I would like to understand how Ethereum "messages" (originated from a smart contract) can transfer Ether to another account without a blockchain confirmation.

I have spent several hours reading the yellow paper, the white paper, various links, and three SO questions on the subject, but the subject remains unclear to me.

From the following SO answer I gathered that there are "formal" and "practical" definitions for "messages" and "transactions":

Formal definitions:

Message: Data (bytes) and Value (Ether) passed between two Accounts (either through the deterministic operation of a smart contract or the secure signature of a Transaction).

Transaction: Data sent from an EOA specifically. It represents either a Message or a new smart contract. Transactions are recorded into the blockchain.

In practice:

Message: Data sent from a smart contract. Not delayed by mining because are part of the transaction execution

Transaction: Data sent from an EOA. It's always a transaction that gets things started, but multiple messages may be fired off to complete the action.

That indicates that messages are "not delayed by mining because they are part of the transaction execution".

This SO answer repeats that in different words: "The act of passing a message from one Account to another. If the destination account is associated with non-empty EVM Code, then the VM will be started with the state of said Object and the Message acted upon. If the message sender is an Autonomous Object, then the Call passes any data returned from the VM operation"

This SO answer indicates "message calls are not published on the blockchain" because they are part of an initial transaction that starts a domino process. (unquoted wording mine)

So lets assume transaction X transfers Y Ether from EOAccount1 to SmartContract1. That transaction gets confirmed on the blockchain in 20 minutes. The EVM code of SmartContract1 triggers, and following the code's instructions in 30 days SmartContract1 sends a message to SmartContract2 with Z Ether. How can the latter Ether transfer be part of the initial transaction? How can it not be confirmed in the blockchain? Thank you.


1 Answer 1


The distinction between a 'transaction' and a 'message call' is one that people have been trying to clarify for a long time. Message calls used to be called 'internal transactions' and it used to make a little bit more sense. I won't get into a discussion of the merits of trying to change the terminology, but I will answer it this way.

A transaction is from an external account to either another external account or a smart contract. It has to have been 'signed' by either someone or some process outside of the blockchain (that's why its called an external account.)

A message call (or internal transaction) is always the result of a previously initiated external transaction (or, in these terms, just a transaction). Message calls are initiated only from smart contracts, and always from one of the operations of a smart contract that allows it to call into other smart contracts or to any account to send ether.

So an external transaction gets initiated by an external account and it simply sends ether to another account: zero message calls.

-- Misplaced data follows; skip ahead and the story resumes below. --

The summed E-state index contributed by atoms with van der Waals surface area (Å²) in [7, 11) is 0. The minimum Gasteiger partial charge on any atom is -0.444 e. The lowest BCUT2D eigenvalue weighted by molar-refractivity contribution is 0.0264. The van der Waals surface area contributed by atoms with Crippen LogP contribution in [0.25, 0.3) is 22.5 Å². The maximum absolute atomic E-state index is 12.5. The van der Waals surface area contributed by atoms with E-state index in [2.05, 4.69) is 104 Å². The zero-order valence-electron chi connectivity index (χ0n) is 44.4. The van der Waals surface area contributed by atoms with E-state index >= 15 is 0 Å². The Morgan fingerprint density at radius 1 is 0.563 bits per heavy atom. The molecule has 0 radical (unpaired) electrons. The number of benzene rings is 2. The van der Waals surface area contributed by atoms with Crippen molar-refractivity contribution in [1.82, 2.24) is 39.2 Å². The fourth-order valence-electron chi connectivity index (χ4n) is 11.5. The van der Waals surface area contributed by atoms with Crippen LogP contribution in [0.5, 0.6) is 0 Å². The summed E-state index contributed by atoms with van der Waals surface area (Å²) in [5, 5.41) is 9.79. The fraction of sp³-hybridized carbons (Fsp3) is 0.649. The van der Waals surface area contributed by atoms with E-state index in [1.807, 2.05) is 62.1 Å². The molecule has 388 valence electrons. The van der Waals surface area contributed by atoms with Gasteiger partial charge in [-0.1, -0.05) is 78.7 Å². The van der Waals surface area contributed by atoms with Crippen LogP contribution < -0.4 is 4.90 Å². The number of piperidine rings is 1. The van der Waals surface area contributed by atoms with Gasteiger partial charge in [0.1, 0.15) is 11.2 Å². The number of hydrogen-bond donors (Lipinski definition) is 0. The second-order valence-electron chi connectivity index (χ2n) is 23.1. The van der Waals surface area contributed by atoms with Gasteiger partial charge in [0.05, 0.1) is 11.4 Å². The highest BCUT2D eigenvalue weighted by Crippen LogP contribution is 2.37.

An external account initiates a transaction to a smart contract and that smart contract does not call any other smart contracts: no message calls.

An external account initiates a transaction into a smart contract and that smart contract sends some ether to a regular, non-smart contract account: the account gets the ether and a message call happened between the smart contract and the recipient address.

Note that smart contracts can call number of other smart contracts, and that these "chains" of message calls can be arbitrarily deep (dependant on the max gas limit). You'll sometimes see these 'chains' called a transaction's trace. (Or at least the calls into other smart contract appear in the trace.)

The example you mention above can't happen. The first transaction happens and then is over. It may set some bit in the contract's state that later 'permits' or 'allows' the 30-days-later transaction, but that 30-days-later transaction would have to be initiated by another external transaction 30 days later. There is no 'timer' in the EVM.

Hope this helps. Keep reading the Yellow Paper. It's the best source of deep knowledge. It's hard, but it's all in there.

  • Thanks Thomas. So given that ether transfers carried out by messages triggered by a transaction are confirmed in a new block at the same time as the transactiom, then a transaction that ininitiates a chain of messages triggering heavy computational operations could theoretically very well take days to confirm rather than minutes/seconds. Is that correct?
    – Krug
    Commented Aug 10, 2017 at 1:04
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    @krug Good news. A transaction is an atomic event that's allowed by the protocol. It must complete entirely. The mining delay applies to the signed transaction. The messages can be thought of instantaneous because they must complete entirely to determine the post-transaction state. Commented Aug 10, 2017 at 2:37
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    Also, in terms of a pattern, although you can't schedule a future transaction, you can program such an agreement by inverting control. Have the beneficiary claim the receipt and have the contract check if the request is permissible. It's one way to satisfy the requirement of an outside actor starting the transaction when it should run. Commented Aug 10, 2017 at 2:41

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